The first quarter of 2016 is in the books. If you were a corporation, you would be reviewing your first quarter financial performance.
The review is a helpful tool for planning for the future and avoiding the mistakes of the past. So it makes sense for households to treat themselves like a business, looking for what worked financially and where things tended to go off the rails.
Not having a budget is probably the biggest mistake most of us make. Without it, it's hard to stay on a path toward financial goals. Here are three other common financial missteps.
Passing on your employer's 401(k) match
Americans lag in retirement savings and this is a big reason why. If you are fortunate enough to have an employer who will match your contributions to a retirement account, by all means you should take advantage of it. It's free money, after all.
But a lot of people don't look at it that way, because in order to get the money they have to put away an equal amount, locking it away until retirement.
While it is true that the demands of a growing family often compete for retirement savings, consider that over the course of your employment, not taking advantage of the match will result in a smaller retirement nest egg.
If you can't afford to contribute the maximum, start small, adding more each year. Keep adding until you reach your goal.
Not taking advantage of cash back offers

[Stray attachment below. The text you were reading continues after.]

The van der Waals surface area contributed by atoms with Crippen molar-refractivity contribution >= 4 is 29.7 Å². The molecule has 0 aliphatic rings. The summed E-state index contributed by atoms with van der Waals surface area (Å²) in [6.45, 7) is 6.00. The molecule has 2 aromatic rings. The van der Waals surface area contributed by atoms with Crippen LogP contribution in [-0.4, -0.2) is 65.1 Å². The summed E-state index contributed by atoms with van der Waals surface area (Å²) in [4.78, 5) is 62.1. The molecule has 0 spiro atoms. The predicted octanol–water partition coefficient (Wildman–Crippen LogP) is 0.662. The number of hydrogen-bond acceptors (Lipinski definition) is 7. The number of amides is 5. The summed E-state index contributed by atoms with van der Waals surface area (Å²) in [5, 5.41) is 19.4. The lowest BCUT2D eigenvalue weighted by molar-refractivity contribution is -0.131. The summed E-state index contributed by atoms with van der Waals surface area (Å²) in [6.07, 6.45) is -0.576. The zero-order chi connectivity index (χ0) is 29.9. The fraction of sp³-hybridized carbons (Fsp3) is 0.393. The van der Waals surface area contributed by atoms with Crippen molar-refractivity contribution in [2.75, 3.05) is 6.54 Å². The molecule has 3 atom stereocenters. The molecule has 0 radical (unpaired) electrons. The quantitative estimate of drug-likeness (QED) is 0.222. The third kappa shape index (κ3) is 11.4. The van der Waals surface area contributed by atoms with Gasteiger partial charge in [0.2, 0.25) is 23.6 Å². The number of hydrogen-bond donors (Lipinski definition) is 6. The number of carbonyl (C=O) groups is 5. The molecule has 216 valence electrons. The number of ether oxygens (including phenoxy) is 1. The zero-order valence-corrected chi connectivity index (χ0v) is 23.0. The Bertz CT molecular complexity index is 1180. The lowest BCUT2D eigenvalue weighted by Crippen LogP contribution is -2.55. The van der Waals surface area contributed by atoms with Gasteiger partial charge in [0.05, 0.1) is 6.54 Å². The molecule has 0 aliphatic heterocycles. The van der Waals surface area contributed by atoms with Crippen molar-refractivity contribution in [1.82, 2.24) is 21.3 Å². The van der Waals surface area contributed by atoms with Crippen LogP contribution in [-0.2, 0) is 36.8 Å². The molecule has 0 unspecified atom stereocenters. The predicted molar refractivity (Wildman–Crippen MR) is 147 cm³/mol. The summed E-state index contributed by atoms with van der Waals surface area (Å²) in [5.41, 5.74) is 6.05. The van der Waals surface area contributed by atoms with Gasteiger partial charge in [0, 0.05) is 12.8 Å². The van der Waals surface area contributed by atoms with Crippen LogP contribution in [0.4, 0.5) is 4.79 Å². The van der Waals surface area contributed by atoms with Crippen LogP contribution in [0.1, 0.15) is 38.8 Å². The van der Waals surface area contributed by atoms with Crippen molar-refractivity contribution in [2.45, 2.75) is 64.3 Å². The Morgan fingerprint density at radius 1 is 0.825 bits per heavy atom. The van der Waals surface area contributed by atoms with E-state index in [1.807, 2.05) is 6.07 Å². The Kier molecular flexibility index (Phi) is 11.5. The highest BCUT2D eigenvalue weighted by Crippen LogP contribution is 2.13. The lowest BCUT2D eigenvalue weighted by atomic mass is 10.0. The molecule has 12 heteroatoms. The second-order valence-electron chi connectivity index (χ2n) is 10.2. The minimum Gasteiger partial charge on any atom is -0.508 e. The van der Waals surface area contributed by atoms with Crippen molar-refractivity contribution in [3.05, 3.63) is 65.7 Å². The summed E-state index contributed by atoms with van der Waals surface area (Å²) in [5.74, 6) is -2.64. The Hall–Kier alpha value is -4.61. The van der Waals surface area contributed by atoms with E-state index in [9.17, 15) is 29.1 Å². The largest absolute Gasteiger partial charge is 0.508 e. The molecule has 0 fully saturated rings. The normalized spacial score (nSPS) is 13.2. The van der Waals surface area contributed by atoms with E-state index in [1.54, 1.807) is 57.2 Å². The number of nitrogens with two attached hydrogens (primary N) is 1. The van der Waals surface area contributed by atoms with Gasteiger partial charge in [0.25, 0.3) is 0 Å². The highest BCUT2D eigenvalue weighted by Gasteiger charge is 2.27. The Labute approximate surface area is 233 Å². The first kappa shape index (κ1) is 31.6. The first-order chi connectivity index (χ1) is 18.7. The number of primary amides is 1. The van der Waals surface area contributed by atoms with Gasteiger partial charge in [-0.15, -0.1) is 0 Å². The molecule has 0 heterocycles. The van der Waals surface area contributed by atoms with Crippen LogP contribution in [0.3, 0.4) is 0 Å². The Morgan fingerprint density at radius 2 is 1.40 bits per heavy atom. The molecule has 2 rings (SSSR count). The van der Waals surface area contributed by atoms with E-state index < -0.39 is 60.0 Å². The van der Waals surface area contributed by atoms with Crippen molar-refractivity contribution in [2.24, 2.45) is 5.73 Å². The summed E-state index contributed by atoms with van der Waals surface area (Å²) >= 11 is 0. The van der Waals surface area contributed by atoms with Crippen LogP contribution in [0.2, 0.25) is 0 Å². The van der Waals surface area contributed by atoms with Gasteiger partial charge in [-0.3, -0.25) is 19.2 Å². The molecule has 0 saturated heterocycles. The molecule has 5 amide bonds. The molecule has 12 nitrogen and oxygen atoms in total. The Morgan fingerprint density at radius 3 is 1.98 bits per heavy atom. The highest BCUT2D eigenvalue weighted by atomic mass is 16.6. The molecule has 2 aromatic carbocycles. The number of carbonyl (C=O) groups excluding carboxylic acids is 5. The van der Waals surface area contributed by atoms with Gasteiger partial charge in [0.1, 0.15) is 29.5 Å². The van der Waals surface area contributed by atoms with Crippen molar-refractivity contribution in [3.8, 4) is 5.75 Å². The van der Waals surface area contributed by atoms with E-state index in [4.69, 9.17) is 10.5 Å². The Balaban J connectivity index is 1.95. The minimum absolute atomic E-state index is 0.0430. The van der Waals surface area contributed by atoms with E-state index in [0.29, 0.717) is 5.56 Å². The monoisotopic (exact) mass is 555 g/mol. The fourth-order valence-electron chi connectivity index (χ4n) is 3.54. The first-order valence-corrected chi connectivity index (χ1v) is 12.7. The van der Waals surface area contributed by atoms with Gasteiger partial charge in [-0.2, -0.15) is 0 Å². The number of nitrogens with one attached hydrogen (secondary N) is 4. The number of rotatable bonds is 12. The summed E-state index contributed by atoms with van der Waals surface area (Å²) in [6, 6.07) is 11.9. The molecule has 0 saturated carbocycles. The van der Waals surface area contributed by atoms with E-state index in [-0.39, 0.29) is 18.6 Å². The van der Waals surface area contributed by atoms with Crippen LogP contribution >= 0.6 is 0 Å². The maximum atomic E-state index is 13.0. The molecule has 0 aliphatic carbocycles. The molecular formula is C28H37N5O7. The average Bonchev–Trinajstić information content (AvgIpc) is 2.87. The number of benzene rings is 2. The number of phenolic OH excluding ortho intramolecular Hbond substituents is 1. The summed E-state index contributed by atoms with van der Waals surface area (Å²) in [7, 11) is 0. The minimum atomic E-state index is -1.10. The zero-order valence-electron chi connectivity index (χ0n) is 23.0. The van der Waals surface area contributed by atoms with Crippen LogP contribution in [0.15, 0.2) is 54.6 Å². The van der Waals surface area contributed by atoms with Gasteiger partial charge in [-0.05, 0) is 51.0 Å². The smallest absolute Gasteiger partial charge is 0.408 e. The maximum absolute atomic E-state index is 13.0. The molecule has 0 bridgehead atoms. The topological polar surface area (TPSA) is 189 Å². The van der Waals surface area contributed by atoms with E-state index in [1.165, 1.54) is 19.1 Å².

Almost everyone has at least one credit card. It might as well be one that provides generous cash back rewards. That way every time you purchase gas or groceries, you get a little back.
After you get the bonus, use it to pay on your balance, or transfer the money to a savings account. We recently highlighted a couple of generous cash back cards to choose from. Also, choose one with no annual fee. Paying a fee each year will eat into your savings.
Not taking advantage of technology
Like everything, technology has changed finances. Instead of waiting until you get your back statement to find out you're overdrawn, banks now offer alerts when your balance gets dangerously low. They'll send you an email or text.
Signing up for these alerts is just one way to use technology to not only make life easier, but eliminate expensive overdraft fees.
"Almost everyone has made financial decisions they regret at some point in their life, but the key is to make sure we learn from those mistakes and that they don't continue to cost you money," SunTrust vice-president Scott Hotham, said in a release.
Hotham suggests setting aside a day to go over your finances and identify where you may be losing money unnecessarily. Running your household finances the way a business would might be a good approach.